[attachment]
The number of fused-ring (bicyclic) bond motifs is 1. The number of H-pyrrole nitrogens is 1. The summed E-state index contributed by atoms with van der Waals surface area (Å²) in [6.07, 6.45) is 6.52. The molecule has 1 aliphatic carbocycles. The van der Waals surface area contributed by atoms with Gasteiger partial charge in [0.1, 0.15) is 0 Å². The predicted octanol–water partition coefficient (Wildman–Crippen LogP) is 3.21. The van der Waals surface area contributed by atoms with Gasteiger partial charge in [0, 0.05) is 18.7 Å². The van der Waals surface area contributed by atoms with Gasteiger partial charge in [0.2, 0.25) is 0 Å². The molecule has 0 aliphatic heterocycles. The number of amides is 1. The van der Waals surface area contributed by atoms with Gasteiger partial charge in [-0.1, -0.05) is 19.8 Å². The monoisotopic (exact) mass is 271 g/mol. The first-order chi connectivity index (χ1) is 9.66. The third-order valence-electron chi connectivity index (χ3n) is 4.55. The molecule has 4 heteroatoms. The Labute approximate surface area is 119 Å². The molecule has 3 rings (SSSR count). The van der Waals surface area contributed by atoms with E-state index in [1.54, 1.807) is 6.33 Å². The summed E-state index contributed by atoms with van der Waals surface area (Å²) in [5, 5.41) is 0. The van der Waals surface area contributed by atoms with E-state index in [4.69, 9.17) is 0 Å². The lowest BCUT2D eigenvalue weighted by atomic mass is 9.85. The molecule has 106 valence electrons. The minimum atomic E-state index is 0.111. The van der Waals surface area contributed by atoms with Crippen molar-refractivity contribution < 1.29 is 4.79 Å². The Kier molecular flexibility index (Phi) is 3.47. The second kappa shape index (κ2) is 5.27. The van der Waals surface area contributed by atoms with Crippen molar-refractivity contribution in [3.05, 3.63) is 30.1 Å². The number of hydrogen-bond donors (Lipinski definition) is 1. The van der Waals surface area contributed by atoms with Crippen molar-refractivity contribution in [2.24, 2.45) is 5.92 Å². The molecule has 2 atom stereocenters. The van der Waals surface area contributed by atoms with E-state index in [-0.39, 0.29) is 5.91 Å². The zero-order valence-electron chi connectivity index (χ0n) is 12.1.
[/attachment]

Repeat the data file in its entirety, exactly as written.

The number of fused-ring (bicyclic) bond motifs is 1. The number of H-pyrrole nitrogens is 1. The summed E-state index contributed by atoms with van der Waals surface area (Å²) in [6.07, 6.45) is 6.52. The molecule has 1 aliphatic carbocycles. The van der Waals surface area contributed by atoms with Gasteiger partial charge in [0.1, 0.15) is 0 Å². The predicted octanol–water partition coefficient (Wildman–Crippen LogP) is 3.21. The van der Waals surface area contributed by atoms with Gasteiger partial charge in [0, 0.05) is 18.7 Å². The van der Waals surface area contributed by atoms with Gasteiger partial charge in [0.2, 0.25) is 0 Å². The molecule has 0 aliphatic heterocycles. The number of amides is 1. The van der Waals surface area contributed by atoms with Gasteiger partial charge in [-0.1, -0.05) is 19.8 Å². The monoisotopic (exact) mass is 271 g/mol. The first-order chi connectivity index (χ1) is 9.66. The third-order valence-electron chi connectivity index (χ3n) is 4.55. The molecule has 4 heteroatoms. The Labute approximate surface area is 119 Å². The molecule has 3 rings (SSSR count). The van der Waals surface area contributed by atoms with E-state index in [1.54, 1.807) is 6.33 Å². The summed E-state index contributed by atoms with van der Waals surface area (Å²) in [5, 5.41) is 0. The van der Waals surface area contributed by atoms with E-state index in [4.69, 9.17) is 0 Å². The lowest BCUT2D eigenvalue weighted by atomic mass is 9.85. The molecule has 106 valence electrons. The minimum atomic E-state index is 0.111. The van der Waals surface area contributed by atoms with Crippen molar-refractivity contribution < 1.29 is 4.79 Å². The Kier molecular flexibility index (Phi) is 3.47. The second kappa shape index (κ2) is 5.27. The van der Waals surface area contributed by atoms with Crippen molar-refractivity contribution in [3.05, 3.63) is 30.1 Å². The number of hydrogen-bond donors (Lipinski definition) is 1. The van der Waals surface area contributed by atoms with Crippen molar-refractivity contribution in [2.24, 2.45) is 5.92 Å². The molecule has 2 atom stereocenters. The van der Waals surface area contributed by atoms with E-state index in [-0.39, 0.29) is 5.91 Å². The zero-order valence-electron chi connectivity index (χ0n) is 12.1.